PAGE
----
Paul Steffen, SVD
The Evangelizing Power of Migrant Ministry
Towards a Theology of Migrant Ministry



In the Papal Message for the World Day of Migrants and Refugees, dated 21 September 2011, Pope Benedict pointed to an issue which should orient us to a mission we often overlook:

"The phenomenon of migration today is also a providential opportunity for the proclamation of the Gospel in the contemporary world". "Migrants themselves have a special role in this regard because they in turn can become 'heralds of God's word and witnesses to the Risen Jesus, the hope of the world' (Apostolic Exhortation Verbum Domini, n. 105)".

The Pope stated in his Letter that the increasing number of migrants and their mobility create the need to develop more structures and methodology for our migrant ministry.  To this statement,  I would add that an ardent love for the migrants should inspire us to develop our talents and creative capacity. In this way our vision of migrant mission should guide and empower us to employ the most appropriate and relevant methods. We know there is no perfect ready-made methodology, no exact recipe to make a nice cake. The only way is to have the courage to realize a dream, follow one's vision, and risk venturing into mission with the migrants and journeying on with them. It always depends a bit on trial-and-error, learning from experience and from one's mistakes, and so re-adjusting and improving one's method.

European Migrant Communities

We need to distinguish between the different linguistic and cultural, Christian and religious groups of migrants. We have to discover the richness of their cultural roots in order to relate to each particular culture and learn mutual respect. What kind of leadership model do they have? What is their cultural approach to a stranger? How is 'otherness' and being different understood in a particular culture?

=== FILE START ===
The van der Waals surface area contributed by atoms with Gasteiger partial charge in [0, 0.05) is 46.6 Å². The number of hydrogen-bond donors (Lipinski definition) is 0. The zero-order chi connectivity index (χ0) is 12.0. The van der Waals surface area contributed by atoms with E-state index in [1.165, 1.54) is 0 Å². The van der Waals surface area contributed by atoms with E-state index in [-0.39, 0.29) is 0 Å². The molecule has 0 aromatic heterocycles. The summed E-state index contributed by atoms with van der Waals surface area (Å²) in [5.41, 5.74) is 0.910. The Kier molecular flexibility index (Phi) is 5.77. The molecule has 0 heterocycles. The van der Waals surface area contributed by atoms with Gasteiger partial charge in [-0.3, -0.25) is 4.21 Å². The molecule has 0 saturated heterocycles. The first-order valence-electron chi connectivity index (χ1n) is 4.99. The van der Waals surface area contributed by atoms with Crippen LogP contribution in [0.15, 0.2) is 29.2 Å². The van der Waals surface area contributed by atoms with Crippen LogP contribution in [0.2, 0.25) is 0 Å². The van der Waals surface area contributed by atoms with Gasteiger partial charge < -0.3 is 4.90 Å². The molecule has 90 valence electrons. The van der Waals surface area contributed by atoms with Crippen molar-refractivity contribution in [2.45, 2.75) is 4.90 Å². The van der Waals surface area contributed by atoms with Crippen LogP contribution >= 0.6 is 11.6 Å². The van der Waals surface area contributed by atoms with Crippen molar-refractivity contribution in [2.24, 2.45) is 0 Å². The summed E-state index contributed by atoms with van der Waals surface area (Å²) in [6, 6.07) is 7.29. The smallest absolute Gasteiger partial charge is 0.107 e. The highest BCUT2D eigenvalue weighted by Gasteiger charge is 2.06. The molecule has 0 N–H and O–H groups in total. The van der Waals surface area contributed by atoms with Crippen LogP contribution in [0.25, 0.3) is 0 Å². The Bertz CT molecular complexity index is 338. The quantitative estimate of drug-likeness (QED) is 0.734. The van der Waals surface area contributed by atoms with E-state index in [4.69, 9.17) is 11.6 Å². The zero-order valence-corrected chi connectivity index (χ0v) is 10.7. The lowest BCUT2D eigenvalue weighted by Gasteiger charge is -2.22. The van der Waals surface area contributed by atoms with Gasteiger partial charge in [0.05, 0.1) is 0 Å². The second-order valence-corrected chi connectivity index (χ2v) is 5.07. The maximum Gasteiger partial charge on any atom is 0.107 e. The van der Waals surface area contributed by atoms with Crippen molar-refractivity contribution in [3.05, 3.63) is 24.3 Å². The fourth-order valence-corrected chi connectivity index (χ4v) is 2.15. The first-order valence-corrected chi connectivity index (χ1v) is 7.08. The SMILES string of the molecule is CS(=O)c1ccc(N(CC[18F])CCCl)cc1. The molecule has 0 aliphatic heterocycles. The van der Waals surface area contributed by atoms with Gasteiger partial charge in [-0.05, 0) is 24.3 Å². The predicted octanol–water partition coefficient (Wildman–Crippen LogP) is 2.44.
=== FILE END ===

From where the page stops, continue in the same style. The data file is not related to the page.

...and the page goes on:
We see in the migrant communities we encounter in Europe a rich variety of people who have migrated to this continent from beyond the geographical and cultural borders of what is commonly understand by the term "Europe".

In his paper Ludger Mueller describes the Spaniards from a Catholic background who migrated to Germany. They originated from a society and culture where, up to the 1970s,  the Catholic Church had enjoyed the status of a State religion, but since then, owing to the process of secularization, the religious affiliation has changed tremendously, so that now practicing Catholics are in the minority. What do the Spanish Catholics who went to Germany in the 1960s in large numbers as Gastarbeiter, guest workers, expect from the Church? Do they contribute to the Church's mission to evangelize people and their respective cultures in our time?

Then there are the Tamil Catholics, mainly from Sri Lanka, who landed in Germany as a result of a cruel civil war in their homeland, and the Vietnamese Catholics who from fear of repression and persecution escaped from their country as 'boat people'. To the former East Germany Vietnamese workers came with the ideological premises of international fraternity arrangements between two Socialist Governments. The so-called 'boat people' went to West Germany to escape from the Communist paradise of their country of origin. However, they were strictly segregated by a society that was afraid of these foreigners. After the reunification these Vietnamese remained in Germany. Nowadays Vietnamese students in Germany are known for their outstanding academic achievements, well ahead of the Turkish, Arabic or Italian students. In my opinion this highlights the differences in the family background and culture of the different ethnic migrant communities.

The Filipinos are another very present migrant community in Germany as in many other European countries. Lack of work, legal security and a dignified life has brought them in their millions to all parts of the globe.  Even Jewish families from Israel and Christians from Lebanon hire them as domestics, as do Italian families in Rome. Germans often take them as wives.